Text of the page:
baseball-new

Stories of High School Enterprise and Opportunity from Baseball’s World Series

Whether you are a Kansas City Royals fan or cheer for the New York Mets, you are probably feeling both energized and weary by now. After all, who could sleep before learning the outcome of Tuesday’s baseball World Series game opener in Kansas City, Missouri, which lasted 14 innings and five hours and nine minutes? Kansas City eventually pulled off the 5-4 win, and took the second game on Wednesday as well, scoring seven runs to New York’s one. The teams meet again on Friday in New York City, where the Mets will try to even the game score on their home turf.

The World Series is an exciting time for sports fans, and it is also a great stage for storytellers – everything from players who have made amazing journeys from hard-luck childhoods, to owners who have rescued their championship teams from the brink of bankruptcy.

Here are a few stories from the 2015 World Series that capture KWHS’s love of business, finance and life choices in high school and beyond.

Not the White Socks or the Red Socks

How do you get to meet some of the biggest stars in this year’s World Series – think Royals catcher Salvador Perez and other Royals players like Paulo Orlando and Francisco Pena? It’s all in the socks. Daniel Serres, a senior at Van Horn High School in Independence, Missouri, was taking a high school business class to learn marketing and entrepreneurship skills when he had the idea for DA Socks, a company that designs and sells socks online. His “Forever KC” sock design has hit it big during the World Series hype, winning endorsements from Perez, who is Venezuelan like Serres, and some of his teammates. Serres has big plans for his socks, which retail for around $14, and for the money he is earning from sales, which is largely going toward his college education. Entrepreneurship nugget: simple ideas can lead to great things.

A Wise Investment

It’s a great feeling. You tear open a birthday card from Grandma and Grandpa and a check or some cash slips out the side. Money really is empowering, especially when you are smart about how you spend it. Royals second baseman Ben Zobrist knows this all too well. When Zobrist was a senior at Eureka High School in Illinois, he walked off the field of his last high school baseball game lamenting what he considered the end of his baseball career. He was actually a better basketball player in high school and had not received any scholarships to play baseball in college. He loved the game, but he didn’t see it as part of his future. That is, until someone suggested he attend a local tryout camp, which would cost him $50. His dad wouldn’t pay for it, so they agreed that Zobrist would take $50 from his own birthday savings to make it happen. He did, he attracted interest from schools for his playing abilities, and made it to the big leagues. Finance nugget: Small investments can have incredible returns.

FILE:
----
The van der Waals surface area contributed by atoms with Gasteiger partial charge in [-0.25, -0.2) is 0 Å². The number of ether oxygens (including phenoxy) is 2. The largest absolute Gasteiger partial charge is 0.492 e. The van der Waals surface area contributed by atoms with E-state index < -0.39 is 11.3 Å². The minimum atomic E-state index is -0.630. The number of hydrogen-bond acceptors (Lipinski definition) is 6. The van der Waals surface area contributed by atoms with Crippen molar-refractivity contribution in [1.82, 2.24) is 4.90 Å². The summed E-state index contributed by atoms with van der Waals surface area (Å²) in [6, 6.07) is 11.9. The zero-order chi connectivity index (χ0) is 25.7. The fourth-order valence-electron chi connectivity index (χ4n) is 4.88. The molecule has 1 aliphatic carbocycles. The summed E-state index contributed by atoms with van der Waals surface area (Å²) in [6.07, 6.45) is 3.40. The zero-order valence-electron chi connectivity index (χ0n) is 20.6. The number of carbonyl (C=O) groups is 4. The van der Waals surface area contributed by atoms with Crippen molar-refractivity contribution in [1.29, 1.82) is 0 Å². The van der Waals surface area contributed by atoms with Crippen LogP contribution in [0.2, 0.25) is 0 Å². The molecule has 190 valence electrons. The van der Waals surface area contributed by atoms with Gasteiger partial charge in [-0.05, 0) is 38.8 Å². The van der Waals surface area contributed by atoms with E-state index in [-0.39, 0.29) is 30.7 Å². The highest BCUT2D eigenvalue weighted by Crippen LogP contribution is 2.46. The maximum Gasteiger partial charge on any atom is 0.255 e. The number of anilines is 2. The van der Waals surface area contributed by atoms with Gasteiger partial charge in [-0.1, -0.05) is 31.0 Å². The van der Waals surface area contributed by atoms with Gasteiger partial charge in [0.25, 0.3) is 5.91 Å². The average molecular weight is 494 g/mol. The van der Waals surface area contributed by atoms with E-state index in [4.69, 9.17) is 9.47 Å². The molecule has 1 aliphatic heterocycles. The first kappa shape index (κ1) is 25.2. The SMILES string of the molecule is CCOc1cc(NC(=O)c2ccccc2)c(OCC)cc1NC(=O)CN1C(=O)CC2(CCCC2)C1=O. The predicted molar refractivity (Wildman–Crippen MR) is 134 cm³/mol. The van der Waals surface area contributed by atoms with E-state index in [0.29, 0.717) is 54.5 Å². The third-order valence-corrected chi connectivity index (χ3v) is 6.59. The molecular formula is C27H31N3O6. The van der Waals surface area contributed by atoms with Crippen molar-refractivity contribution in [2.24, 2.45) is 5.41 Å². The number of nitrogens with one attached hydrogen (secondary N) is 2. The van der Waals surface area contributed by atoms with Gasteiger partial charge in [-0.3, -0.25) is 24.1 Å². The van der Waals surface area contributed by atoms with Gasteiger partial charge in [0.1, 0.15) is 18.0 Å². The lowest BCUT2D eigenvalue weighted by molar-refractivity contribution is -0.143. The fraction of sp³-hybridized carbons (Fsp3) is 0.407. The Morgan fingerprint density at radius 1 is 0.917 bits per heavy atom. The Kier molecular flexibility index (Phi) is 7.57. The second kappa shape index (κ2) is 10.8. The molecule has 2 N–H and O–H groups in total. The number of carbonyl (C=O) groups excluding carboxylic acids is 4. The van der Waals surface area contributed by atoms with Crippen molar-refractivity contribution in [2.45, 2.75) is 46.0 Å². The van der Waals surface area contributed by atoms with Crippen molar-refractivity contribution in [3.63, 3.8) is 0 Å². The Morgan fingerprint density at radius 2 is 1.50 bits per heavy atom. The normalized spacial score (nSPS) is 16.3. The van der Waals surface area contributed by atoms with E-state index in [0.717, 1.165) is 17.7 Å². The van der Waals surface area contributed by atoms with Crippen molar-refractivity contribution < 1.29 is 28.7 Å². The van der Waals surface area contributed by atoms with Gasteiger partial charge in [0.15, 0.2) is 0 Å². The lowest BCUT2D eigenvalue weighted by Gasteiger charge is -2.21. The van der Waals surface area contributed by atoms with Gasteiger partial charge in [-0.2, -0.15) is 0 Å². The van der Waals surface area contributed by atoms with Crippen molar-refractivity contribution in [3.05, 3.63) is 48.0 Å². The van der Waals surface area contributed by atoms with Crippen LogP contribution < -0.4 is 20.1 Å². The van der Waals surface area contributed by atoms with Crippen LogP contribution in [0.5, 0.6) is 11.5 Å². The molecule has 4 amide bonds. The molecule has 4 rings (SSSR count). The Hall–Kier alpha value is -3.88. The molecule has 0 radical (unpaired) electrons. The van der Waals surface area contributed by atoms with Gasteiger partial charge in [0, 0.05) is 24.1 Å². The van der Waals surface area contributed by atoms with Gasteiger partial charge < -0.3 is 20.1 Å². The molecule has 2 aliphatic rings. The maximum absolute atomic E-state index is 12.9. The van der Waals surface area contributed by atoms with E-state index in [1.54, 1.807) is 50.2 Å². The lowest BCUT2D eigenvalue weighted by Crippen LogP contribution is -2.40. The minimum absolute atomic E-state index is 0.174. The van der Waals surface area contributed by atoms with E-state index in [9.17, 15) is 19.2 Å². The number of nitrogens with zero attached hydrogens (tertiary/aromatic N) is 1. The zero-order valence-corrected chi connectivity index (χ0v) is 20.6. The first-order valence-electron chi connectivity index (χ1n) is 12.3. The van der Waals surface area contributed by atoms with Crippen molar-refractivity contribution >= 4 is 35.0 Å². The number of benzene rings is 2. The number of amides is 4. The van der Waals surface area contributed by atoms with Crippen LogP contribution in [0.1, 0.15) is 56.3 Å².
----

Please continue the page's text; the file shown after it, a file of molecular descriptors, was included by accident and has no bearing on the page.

Mad Silk-screening Skills

When game three of the 2015 World Series gets underway at Citi Field in New York, the ‘Amazin’ Mets will be sharing the spotlight with No. 1 fan Darren Meenan. Let’s face it, America’s greatest pastime is as much about the fans as the players. And in Meenan’s case, a love for everything Mets that began in childhood has become an entrepreneur’s dream. In 2009, Meenan founded The 7 Line, a clothing company that has become an official Major League Baseball brand that sells t-shirts and other gear within the Mets stadium and ships to fans around the world. And where did Meenan’s silk-screening talents originate? You guessed it – high school art class in Douglaston, Queens, where he designed t-shirts with biking graphics to sell at weekend BMX competitions. Today, he’s raking in the big bucks, and has gathered a following of devoted fans known as the “7 Line Army.” What’s more, Meenan can’t believe that his Mets – a family allegiance that started with both of his grandfathers working in the team’s stadium – have made it to the World Series. “I have to pinch myself. It doesn’t really feel like it’s real,” he recently told a PIX11 TV host. And if they win? “I’ll probably cry,” he said. “I hope it’s home. I want to celebrate with the army.” Life nugget: The skills and passions you develop early in life can carry you far.

Conversation Starters

Storytelling is a really important skill to develop, especially in the business world. Why do you think storytelling is so valuable? What makes a good story? How might it be used in the business context? And how could a compelling story help make your business or product a bigger success?

What World Series stories have you heard that might relate to business, leadership, entrepreneurship or finance? If you can’t think of any, research some new ones online. Discuss your stories with a partner. What makes these stories so compelling? Which were your favorites, and why?

Who is Darren Meenan? Lots has been written about this fan-turned-entrepreneur. What else can you find out about him that helps you tell his story? Research articles on ESPN and elsewhere and tell Meenan’s story in a compelling way to your classmates.

Join the Conversation